En Espa—ol

Q. Who is Mr. Smarty Plants?

A: There are those who suspect Wildflower Center volunteers are the culpable and capable culprits. Yet, others think staff members play some, albeit small, role. You can torture us with your plant questions, but we will never reveal the Green Guru's secret identity.

Help us grow by giving to the Plant Database Fund or by becoming a member

Did you know you can access the Native Plant Information Network with your web-enabled smartphone?

Share

Ask Mr. Smarty Plants

Ask Mr. Smarty Plants is a free service provided by the staff and volunteers at the Lady Bird Johnson Wildflower Center.

Search Smarty Plants
    
 
See a list of all Smarty Plants questions
Can't find the answer in our existing FAQs, submit a question to Mr. Smarty Plants.
Need help with plant identification, visit the plant identification page.
 
rate this answer
Not Yet Rated

Tuesday - September 08, 2009

From: Accokeek, MD
Region: Mid-Atlantic
Topic: Shade Tolerant
Title: Need help with stabilizing a partial shaded slope in Prince George's County, MD.
Answered by: Jimmy Mills and Joe Marcus

QUESTION:

I have a partial shade sloped area about 40 ft. x 100ft; that is at the top of a natural drainage. Slope is maybe 10%. There is a thin layer of topsoil on top of a heavier clay layer (it was pasture). In heavy rain, surface water will move the leaf litter, exposing hard soil. Logs and the modest slope prevent gullies. My goal is to get enough water retention so ferns (eg NY, royal) would typically last through our summer droughts. Amending the soil, using logs, digging holes or terracing are acceptable but synthetic liners or a cistern and pump are not. Iím happy to follow up on any references you suggest.

ANSWER:

Mr. Smarty Plants is having trouble visualizing the situation you are describing, and determining the question you are asking. If you are asking for suggested plants that will help stabilize a 10% slope that has partial shade, he can do that. If you are asking how to engineer a slope that will support the growth of Osmunda regalis (royal fern) or Thelypteris noveboracensis (New York fern) whose habitats are wet soils along streams and lakeshores, in bogs, and in wet meadows, we're not sure he can be of much help.  Given enough shade and soil moisture, these species might work, though.

Your ideas of using strategically placed logs, digging holes (and refilling with rich soil) to capture and hold some water and judiciously terracing all sound reasonable.  Any of these actions will create some micro-habitats that will be conducive to growing some native ferns.  Fern species that might work for your semi-shady slope are Adiantum pedatum (northern maidenhair), Cheilanthes lanosa, Hairy lip fern, Pellaea atropupurea, Purple cliffbrake fern (if your substrate is limestone), Pteris multifida, Spider brake fern and Asplenium platyneuron (ebony spleenwort) or any of a number of native spleenworts.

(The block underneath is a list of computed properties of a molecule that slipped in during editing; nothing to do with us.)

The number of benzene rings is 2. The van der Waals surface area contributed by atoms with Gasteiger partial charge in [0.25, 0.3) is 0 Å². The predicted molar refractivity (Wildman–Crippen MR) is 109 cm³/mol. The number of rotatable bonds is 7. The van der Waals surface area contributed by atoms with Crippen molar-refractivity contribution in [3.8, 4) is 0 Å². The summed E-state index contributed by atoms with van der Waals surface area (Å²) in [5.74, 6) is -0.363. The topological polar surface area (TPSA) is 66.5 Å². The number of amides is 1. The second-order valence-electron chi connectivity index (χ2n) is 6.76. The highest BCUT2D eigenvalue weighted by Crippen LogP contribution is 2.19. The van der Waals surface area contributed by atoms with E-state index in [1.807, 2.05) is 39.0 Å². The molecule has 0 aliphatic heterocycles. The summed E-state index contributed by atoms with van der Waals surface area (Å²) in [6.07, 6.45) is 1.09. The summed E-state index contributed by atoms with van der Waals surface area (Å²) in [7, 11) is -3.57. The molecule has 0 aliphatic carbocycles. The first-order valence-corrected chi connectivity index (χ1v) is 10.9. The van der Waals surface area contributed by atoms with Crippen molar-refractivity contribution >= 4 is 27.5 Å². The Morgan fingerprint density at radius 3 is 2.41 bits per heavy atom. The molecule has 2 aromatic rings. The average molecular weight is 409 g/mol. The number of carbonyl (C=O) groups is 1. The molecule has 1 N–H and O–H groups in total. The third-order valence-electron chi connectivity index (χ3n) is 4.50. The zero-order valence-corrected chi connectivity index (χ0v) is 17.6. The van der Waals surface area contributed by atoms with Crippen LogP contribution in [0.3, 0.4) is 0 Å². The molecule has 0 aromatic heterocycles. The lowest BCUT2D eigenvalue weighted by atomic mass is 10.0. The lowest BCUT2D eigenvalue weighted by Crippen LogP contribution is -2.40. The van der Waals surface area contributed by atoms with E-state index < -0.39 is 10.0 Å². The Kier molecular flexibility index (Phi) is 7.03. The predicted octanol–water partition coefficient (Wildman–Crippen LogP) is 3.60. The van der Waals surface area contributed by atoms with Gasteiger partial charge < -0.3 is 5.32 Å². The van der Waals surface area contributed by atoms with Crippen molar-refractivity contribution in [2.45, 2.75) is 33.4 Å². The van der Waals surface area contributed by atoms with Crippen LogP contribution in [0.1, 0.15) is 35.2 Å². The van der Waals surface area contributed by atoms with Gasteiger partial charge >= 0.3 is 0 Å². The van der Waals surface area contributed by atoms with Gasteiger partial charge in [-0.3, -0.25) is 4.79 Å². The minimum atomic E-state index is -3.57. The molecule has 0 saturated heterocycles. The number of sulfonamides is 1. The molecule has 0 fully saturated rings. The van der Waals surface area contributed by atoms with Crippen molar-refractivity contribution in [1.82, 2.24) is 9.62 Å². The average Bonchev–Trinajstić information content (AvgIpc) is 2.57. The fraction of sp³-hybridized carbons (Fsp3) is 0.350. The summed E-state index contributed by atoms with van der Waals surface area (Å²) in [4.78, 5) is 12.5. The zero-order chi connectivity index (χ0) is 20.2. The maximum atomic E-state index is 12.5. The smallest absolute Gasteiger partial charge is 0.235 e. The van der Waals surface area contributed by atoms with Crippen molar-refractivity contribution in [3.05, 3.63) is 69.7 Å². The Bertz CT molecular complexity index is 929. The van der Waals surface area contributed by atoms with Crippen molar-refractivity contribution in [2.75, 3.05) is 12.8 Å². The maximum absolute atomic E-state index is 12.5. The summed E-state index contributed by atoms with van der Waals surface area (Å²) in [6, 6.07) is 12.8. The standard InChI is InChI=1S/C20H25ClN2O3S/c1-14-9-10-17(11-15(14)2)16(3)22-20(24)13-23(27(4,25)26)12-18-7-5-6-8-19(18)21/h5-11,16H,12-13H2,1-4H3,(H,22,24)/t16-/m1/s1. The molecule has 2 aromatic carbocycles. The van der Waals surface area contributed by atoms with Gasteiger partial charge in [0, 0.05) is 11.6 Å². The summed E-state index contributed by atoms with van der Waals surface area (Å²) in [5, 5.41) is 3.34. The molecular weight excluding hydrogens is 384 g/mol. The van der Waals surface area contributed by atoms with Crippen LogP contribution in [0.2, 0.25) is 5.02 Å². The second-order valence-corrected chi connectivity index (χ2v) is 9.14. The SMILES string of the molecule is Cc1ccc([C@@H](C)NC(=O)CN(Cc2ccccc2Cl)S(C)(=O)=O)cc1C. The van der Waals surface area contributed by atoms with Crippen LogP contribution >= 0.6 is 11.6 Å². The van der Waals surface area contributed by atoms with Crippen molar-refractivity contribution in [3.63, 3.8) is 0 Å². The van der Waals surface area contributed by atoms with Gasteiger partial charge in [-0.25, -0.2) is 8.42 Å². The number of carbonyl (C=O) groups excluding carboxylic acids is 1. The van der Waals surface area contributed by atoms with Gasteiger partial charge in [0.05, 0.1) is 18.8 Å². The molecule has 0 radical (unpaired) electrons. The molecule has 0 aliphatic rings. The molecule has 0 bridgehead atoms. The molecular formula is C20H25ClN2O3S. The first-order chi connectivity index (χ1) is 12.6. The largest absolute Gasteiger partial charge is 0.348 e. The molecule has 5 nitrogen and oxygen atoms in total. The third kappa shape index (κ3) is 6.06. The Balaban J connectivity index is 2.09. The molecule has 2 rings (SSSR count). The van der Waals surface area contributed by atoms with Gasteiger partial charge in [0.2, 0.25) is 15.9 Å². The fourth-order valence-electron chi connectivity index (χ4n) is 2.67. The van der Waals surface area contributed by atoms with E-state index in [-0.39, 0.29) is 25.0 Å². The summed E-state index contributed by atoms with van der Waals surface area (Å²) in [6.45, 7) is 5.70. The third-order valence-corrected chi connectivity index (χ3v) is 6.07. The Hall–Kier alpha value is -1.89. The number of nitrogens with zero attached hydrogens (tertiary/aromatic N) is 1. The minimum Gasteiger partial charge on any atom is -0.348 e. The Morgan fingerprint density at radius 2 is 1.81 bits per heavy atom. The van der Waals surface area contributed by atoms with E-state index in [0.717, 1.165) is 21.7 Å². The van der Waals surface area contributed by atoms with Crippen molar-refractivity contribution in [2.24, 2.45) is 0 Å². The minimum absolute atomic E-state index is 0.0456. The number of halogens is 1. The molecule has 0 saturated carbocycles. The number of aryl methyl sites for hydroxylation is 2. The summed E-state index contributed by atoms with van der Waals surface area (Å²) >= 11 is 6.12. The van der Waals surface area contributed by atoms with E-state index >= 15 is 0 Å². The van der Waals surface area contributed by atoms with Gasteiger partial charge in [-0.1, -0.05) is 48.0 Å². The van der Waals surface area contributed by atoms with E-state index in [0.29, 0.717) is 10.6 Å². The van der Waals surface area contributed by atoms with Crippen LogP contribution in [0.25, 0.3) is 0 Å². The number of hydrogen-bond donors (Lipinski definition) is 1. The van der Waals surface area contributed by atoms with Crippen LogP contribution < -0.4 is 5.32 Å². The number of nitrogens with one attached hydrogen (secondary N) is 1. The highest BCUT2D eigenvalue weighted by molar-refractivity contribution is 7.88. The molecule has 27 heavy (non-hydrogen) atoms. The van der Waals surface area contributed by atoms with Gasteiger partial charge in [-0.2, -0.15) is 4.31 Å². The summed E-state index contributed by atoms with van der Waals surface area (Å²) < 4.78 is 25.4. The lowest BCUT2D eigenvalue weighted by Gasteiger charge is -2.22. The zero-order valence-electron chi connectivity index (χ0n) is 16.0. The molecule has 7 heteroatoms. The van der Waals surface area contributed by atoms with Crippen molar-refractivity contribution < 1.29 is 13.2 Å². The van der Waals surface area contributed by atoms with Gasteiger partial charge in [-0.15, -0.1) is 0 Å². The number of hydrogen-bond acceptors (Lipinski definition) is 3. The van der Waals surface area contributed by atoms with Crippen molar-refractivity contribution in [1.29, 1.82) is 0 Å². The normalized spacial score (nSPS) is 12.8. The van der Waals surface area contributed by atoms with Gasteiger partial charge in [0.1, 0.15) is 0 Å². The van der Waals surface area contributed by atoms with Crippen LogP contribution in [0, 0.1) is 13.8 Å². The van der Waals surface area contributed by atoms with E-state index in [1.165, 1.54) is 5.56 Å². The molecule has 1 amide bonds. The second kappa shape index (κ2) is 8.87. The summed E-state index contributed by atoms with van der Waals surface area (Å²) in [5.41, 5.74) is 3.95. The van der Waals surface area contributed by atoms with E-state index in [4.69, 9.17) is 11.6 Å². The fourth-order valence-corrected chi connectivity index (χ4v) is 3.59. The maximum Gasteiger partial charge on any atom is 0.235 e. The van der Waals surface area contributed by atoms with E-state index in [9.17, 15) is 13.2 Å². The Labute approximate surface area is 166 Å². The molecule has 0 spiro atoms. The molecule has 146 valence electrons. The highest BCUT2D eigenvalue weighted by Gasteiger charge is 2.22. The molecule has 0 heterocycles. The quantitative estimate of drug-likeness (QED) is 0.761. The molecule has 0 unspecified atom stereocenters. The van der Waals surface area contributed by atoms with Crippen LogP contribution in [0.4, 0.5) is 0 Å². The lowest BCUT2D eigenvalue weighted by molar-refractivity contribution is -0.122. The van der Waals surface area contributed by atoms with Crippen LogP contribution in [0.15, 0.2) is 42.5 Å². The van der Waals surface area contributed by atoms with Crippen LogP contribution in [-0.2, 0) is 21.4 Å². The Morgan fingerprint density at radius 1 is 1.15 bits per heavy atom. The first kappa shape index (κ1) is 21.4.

I would suggest contacting the Prince George's County Office of the University of Maryland Cooperative Extension which should be able to help you with your drainage issue.

For stabilizing the slope, your best bet is to plant native grasses. They have fibrous root systems that hold on to the soil particles. Here are some suggestions for native grasses plus one sedge that should help control erosion.

Andropogon virginicus (broomsedge bluestem)

Bouteloua curtipendula (sideoats grama)

Bouteloua hirsuta (hairy grama)

Chasmanthium latifolium (Inland sea oats)

Elymus canadensis (Canada wildrye)

Schizachyrium scoparium (little bluestem)

Sorghastrum nutans (Indiangrass)

Tridens flavus (purpletop tridens)

Sedge:

Carex pensylvanica (Pennsylvania sedge) 


Andropogon virginicus

Bouteloua curtipendula

Bouteloua hirsuta

Chasmanthium latifolium

Elymus canadensis

Schizachyrium scoparium

Sorghastrum nutans

Tridens flavus

Carex pensylvanica

 

 

 

 

More Shade Tolerant Questions

Shade-loving native plants for South Carolina
January 08, 2008 - I am looking to incorporate a native plants section in my backyard. Shade seems to be a limiting factor in some parts, especially where I would look to create a natural hedge bordering my neighbor's...
view the full question and answer

Recommendations for native shade plants in sandy soil
July 30, 2007 - I live in Rockport, TX, and would like to plant a small, shaded triangular corner (bounded on 2 sides by wooden fence)in my front yard. The area has limited southern exposure due to shading by live o...
view the full question and answer

Austin Shade Plants for Pots
March 28, 2010 - I live in a condo in Austin Texas so I don't have any flower beds or yard space. I would like to put a few large pots of plants and flowers on my front patio but it's mostly shaded during the day. W...
view the full question and answer

Enough sun from San Marcos TX
February 22, 2013 - I would like to plant both Lantana urticoides and Salvia farinacea in area that only has morning to 1pm sun..Will this amount of sun be enough?
view the full question and answer

Erosion Control for Shady Ditches
January 24, 2013 - What plants can you recommend for erosion control along shady ditches in Northwest Indiana?
view the full question and answer

Smarty Plants's Facebook profile Support the Wildflower Center by Donating Online or Becoming a Member today.

Mr. Smarty Plants wants you to be his Facebook friend. Click the Facebook icon to add yourself to Mr. Smarty Plants list of friends.
E-NEWSLETTER | BECOME A MEMBER | DONATE NOW | MEDIA | SITEMAP | STAFF
© 2015 Lady Bird Johnson Wildflower Center